The Mecca of Vietnamese Buddhism

Update: 09:30 | 08/12/2017
Back from an excursion to Mount Yen Tu our group of Swedes and Vietnamese returned to Ha Noi in the evening, tired but satisfied about having completed the itinerary followed by Buddhist pilgrims over the past seven hundred years.
TIN LIÊN QUAN
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An old folk song says:

“Whoever has decided to adopt the faith of Buddha

Can find peace of mind only after passing by Yen Tu”

Mount Yen Tu (1,068) about a hundred kilometres east of Ha Noi and fifty kilometres west of the famous Ha Long Bay, is part of the Dong Trieu Mountain Range. Its wild beauty has hardly been touched by tourism. The Phu Van Pagoda (Floating Cloud) was built during the reign of the Ly Dynasty (1010-1225). It had attracted many hermits including Taoist priest An Ky Sinh who came to pick medicinal herbs (the name Yen Tu - Master Yen - comes from An Ky Sinh, An being also pronounced Yen).

the mecca of vietnamese buddhism
Mount Yen Tu. (Photo: quangninh.gov.vn)

But mount Yen Tu became the true sanctuary of Vietnamese Buddhism only because of the asceticism of King Tran Nhan Tong (1258-1307), a warrior, diplomat, poet and theologist devoted to Buddha even as he was still living one of the most endearing figures of our history and our culture.

In the middle of the 13th century, the immense Mongol Empire stretched from Beijing to the Volga. His mobile cavalry sowed terror in Asia and Europe. In 1285 the Mongol prince Togan (Thoat Hoan), son of Khubilai Khan, invaded Vietnam with 500,000 troops. After a strategic withdrawal, the Vietnamese launched a guerrilla war.

By the middle of the year the counter-offensive routed the Mongols. Togan fled, hidden in a bronze cylinder. In 1287 another half a million Mongols, reinforced by a formidable river fleet, again invaded Vietnam. The Mongol army was cut into pieces on the Bach Dang River.

Tran Nhan Tong, the soul of the two wars of resistance, was present at this decisive victory (1288). He was then thirty years old. Some time later, loyal to his vocation and Buddhist traditions he retired to Yen Tu to lead a monastic life.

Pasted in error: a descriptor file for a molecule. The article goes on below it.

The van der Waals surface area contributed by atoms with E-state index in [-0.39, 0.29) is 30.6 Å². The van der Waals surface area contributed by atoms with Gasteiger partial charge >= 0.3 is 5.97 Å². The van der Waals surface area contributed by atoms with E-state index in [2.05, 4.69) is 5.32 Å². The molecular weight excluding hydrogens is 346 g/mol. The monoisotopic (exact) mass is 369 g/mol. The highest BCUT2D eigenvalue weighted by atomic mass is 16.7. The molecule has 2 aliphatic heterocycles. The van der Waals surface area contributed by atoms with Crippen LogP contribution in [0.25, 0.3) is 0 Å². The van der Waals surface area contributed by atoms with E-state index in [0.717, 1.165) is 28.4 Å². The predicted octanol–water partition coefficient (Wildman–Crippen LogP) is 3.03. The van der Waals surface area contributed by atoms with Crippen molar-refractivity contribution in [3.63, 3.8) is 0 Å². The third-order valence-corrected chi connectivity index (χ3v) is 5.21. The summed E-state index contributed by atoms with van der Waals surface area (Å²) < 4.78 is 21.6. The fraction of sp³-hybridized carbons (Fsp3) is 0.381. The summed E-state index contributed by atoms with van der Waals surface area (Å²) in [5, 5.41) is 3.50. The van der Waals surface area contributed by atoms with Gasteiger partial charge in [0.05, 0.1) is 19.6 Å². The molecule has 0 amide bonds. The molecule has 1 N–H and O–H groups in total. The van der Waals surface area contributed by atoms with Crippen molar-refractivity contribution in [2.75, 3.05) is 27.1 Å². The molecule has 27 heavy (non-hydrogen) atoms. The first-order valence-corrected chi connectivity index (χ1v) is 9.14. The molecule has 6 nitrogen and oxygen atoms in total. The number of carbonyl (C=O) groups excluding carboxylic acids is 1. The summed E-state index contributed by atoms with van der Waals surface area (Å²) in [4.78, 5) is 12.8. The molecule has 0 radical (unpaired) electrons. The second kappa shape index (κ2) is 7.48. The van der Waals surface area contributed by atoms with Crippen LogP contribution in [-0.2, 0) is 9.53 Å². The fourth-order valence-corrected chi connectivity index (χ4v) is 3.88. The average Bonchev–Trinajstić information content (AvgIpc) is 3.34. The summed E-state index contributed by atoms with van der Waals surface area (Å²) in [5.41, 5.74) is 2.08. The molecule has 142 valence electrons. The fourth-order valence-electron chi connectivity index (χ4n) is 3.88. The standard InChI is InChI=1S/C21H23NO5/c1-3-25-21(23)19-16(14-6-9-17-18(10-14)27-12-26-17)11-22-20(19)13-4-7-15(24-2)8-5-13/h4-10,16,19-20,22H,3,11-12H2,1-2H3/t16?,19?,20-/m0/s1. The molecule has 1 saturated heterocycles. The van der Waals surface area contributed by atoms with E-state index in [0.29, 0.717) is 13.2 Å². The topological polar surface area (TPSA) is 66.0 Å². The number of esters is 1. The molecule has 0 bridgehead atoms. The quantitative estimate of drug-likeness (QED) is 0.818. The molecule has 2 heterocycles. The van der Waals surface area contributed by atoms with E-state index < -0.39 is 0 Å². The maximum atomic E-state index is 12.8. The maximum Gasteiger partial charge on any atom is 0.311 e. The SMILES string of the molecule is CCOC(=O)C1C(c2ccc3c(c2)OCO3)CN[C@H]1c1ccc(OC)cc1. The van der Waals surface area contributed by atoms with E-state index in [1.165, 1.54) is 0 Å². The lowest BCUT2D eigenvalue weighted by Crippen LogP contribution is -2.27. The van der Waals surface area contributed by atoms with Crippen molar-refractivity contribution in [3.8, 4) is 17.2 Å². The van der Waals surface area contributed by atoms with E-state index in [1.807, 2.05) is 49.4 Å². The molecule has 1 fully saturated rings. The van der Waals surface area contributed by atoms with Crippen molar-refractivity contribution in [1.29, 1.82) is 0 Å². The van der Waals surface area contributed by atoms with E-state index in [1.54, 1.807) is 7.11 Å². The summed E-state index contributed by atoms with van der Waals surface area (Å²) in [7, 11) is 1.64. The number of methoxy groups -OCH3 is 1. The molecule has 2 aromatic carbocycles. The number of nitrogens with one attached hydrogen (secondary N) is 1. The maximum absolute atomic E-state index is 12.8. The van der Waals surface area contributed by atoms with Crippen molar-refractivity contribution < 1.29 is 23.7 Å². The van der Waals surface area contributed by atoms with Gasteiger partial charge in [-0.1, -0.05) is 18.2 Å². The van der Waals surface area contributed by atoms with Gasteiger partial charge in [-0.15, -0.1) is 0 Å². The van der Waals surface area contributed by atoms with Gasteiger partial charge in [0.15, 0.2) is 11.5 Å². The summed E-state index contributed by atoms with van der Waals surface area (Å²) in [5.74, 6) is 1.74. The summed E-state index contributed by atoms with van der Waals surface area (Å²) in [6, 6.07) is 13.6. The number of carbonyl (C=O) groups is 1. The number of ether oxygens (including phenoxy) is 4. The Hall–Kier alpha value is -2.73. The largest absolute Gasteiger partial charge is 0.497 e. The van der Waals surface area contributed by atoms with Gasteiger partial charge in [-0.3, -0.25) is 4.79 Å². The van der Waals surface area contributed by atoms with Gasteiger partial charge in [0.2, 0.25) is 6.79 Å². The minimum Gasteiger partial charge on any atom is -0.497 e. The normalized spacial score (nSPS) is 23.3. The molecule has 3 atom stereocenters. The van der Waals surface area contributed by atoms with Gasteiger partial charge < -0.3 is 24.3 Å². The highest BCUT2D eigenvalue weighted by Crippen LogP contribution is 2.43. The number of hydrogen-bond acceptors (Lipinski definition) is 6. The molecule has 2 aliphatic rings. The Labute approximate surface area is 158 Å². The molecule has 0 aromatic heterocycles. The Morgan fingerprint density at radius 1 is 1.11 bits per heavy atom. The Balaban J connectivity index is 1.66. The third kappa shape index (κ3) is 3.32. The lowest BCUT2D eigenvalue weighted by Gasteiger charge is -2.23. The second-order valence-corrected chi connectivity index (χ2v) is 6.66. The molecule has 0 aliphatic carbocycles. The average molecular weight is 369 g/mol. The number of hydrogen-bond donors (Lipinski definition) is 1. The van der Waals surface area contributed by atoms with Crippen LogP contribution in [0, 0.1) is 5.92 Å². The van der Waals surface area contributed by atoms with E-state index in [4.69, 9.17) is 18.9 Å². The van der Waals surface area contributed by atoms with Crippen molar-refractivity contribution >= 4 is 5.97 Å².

The same king founded a Vietnamese Thien (zen) Buddhist school.

the mecca of vietnamese buddhism
Bronze statue of King Tran Nhan Tong at Mount Yen Tu. (Photo: Zing.vn)

Buddhism was introduced into Vietnam in the second century. It was more affiliated to Chinese than Indian Buddhism. The Thien sect (dhyana, zen) is one of the ten Buddhist sects of China. Before Tran Nhan Tong, Vietnam had known three Thien school: one founded by Vinitaruci, an Indian bonze coming from China (sixth century); one by Vo Ngon Thong, a Chinese monk (9th century); and by Thao Duong, a Chinese monk brought from Champa by a Ly king (11th century).

Tran Nhan Tong carried on this line by laying the foundation of the Thien school of Truc Lam (Forest of Bamboo) called, no doubt, after the magnificent bamboo groves of Yen Tu. The Thien teaches the immanence of Buddha and special techniques of meditation to achieve immediate enlightenment. It advocates intuition instead of discursive intelligence, without taking the sacred scriptures into consideration.

Following the traces of the king and monk in Yen Tu, we started from Uong Bi Town. For over a dozen kilometres, the road passes through a large valley cut in nine places by the meandering of a stream with limpid water.

The torrent and the pagoda at the foot of the mountain is called Giai Oan (Absolution). This recalls the tragic story of the collective suicide of a group of odalisques who had accompanied their royal husbands up there.

We passed numerous pagodas during our ascent. The mountain presents two kinds of scenery. The lower part is covered by a very dense vegetation including pine and bamboo, and is grooved by torrents.

On the upper part, which is an abrupt slope, there are only rocks, pebbles and stunted plants. What a pleasure, having climbed to the peak, to inhale the fresh air of high mountains while watching the picturesque panorama unfolding beneath one’s feeling. Watching the clouds floating one can comprehend better the Buddhist concept of being and non-being.

Huu Ngoc

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